A gut-brain signal that gives people the urge to gorge on junk food has been discovered by scientists. It fuels cravings for fatty foods, offering hope of new treatments for obesity and binge eating.
The delicious taste of burgers, pizza, and ice cream can be tough to resist for some, but turning off this newfound circuit may hold the key. It connects fat sensors in the gut with neurons in gray matter. A signal is carried along nerves, driving our desire for unhealthy foods.
“We live in unprecedented times, in which the overconsumption of fats and sugars is causing an epidemic of obesity and metabolic disorders,” says first author Dr. Mengtong Li, a postdoctoral researcher at Columbia University, in a statement. “If we want to control our insatiable desire for fat, science is showing us that the key conduit driving these cravings is a connection between the gut and the brain.”
The study raises the possibility of breaking the link combating the growing global health crisis caused by overeating. It builds on the team’s previous work on sugar. They found a similar reaction in response to intestinal sugar. Calorie-free artificial sweeteners, on the other hand, did not have the same effect, shedding light on why diet drinks can leave us feeling unsatisfied.
“Our research is showing the tongue tells our brain what we like, such as things that taste sweet, salty or fatty,” says co-author Dr. Charles Zuker, a professor of biochemistry and molecular biophysics and of neuroscience at Columbia’s Vagelos College of Physicians and Surgeons. “The gut, however, tells our brain what we want, what we need.”
In experiments, Dr. Li offered mice bottles of water laced with dissolved fats — either components of soybean oil or tasty sweet substances known to not affect the gut. Over a couple of days the lab rodents developed a strong preference for the formula, even those genetically modified so they could not taste fat with their tongue.
“Even though the animals could not taste fat, they were nevertheless driven to consume it,” says Zuker.
The researchers reasoned behavioral responses to fat were being triggered by specific brain circuits. Scans showed neurons in one particular region of the brainstem, the cNST (caudal nucleus of the solitary tract), perked up.
It was also implicated in the earlier discovery relating to sugar preference. Dr Li then found communication lines that carried the message. Neurons in the vagus nerve, which links the gut to the brain, also twittered with activity when mice had fat in their intestines.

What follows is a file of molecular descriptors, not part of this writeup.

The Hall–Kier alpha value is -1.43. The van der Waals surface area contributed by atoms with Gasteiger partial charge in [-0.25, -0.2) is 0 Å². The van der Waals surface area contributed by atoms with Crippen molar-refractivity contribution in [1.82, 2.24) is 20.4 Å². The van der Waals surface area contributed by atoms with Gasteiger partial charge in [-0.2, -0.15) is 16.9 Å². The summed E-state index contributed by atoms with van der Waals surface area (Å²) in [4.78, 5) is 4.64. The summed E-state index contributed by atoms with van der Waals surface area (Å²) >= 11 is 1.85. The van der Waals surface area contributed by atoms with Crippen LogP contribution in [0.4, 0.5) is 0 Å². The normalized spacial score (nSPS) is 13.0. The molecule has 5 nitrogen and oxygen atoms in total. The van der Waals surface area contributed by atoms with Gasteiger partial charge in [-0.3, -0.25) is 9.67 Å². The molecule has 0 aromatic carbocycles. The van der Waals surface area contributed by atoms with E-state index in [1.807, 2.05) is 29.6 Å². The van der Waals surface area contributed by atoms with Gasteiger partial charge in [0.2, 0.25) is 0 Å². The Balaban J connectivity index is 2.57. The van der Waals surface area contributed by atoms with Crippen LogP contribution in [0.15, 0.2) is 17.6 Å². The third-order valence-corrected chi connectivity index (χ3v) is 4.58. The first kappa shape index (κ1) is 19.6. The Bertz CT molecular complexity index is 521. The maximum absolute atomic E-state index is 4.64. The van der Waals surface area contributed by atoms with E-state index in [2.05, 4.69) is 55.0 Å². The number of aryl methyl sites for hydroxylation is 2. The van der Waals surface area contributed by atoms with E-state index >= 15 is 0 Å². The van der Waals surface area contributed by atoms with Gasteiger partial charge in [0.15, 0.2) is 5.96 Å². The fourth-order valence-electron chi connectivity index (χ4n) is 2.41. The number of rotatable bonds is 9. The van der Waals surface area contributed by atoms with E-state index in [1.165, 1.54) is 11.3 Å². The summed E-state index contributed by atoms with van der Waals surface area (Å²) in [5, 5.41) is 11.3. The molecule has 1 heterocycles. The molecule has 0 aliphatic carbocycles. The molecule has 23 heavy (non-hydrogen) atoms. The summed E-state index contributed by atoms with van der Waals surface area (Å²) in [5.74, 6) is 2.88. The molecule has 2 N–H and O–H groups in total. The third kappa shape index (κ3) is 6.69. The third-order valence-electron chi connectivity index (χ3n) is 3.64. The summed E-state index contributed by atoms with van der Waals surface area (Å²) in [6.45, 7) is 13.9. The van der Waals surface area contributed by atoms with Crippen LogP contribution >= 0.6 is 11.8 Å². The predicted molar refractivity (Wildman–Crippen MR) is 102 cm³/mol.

She next took a close look at the gut itself, specifically the endothelial cells lining the intestines. Two groups of cells sent signals to the vagal neurons in response to fat.
“One group of cells functions as a general sensor of essential nutrients, responding not only to fat, but also to sugars and amino acids,” explains Li. “The other group responds to only fat, potentially helping the brain distinguish fats from other substances in the gut.”
She then went a step further by blocking the cells using a drug. Shutting down signaling from either group prevented vagal neurons from responding to fat in the intestines. Genetic techniques to deactivate either the vagal neurons themselves or the neurons in the cNST had the same affect. In both cases, a mouse lost its appetite for fat.
“These interventions verified that each of these biological steps from the gut to the brain is critical for an animal’s response to fat,” says Li. “These experiments also provide novel strategies for changing the brain’s response to fat and possibly behavior toward food.”
The stakes are high. Obesity rates have nearly doubled worldwide since 1980. Today, nearly half a billion people suffer from diabetes.
“The overconsumption of cheap, highly processed foods rich in sugar and fat is having a devastating impact on human health, especially among people of low income and in communities of color,” notes Zuker. “The better we understand how these foods hijack the biological machinery underlying taste and the gut-brain axis, the more opportunity we will have to intervene.”
The study is published in the journal Nature.
Report by Mark Waghorn, South West News Service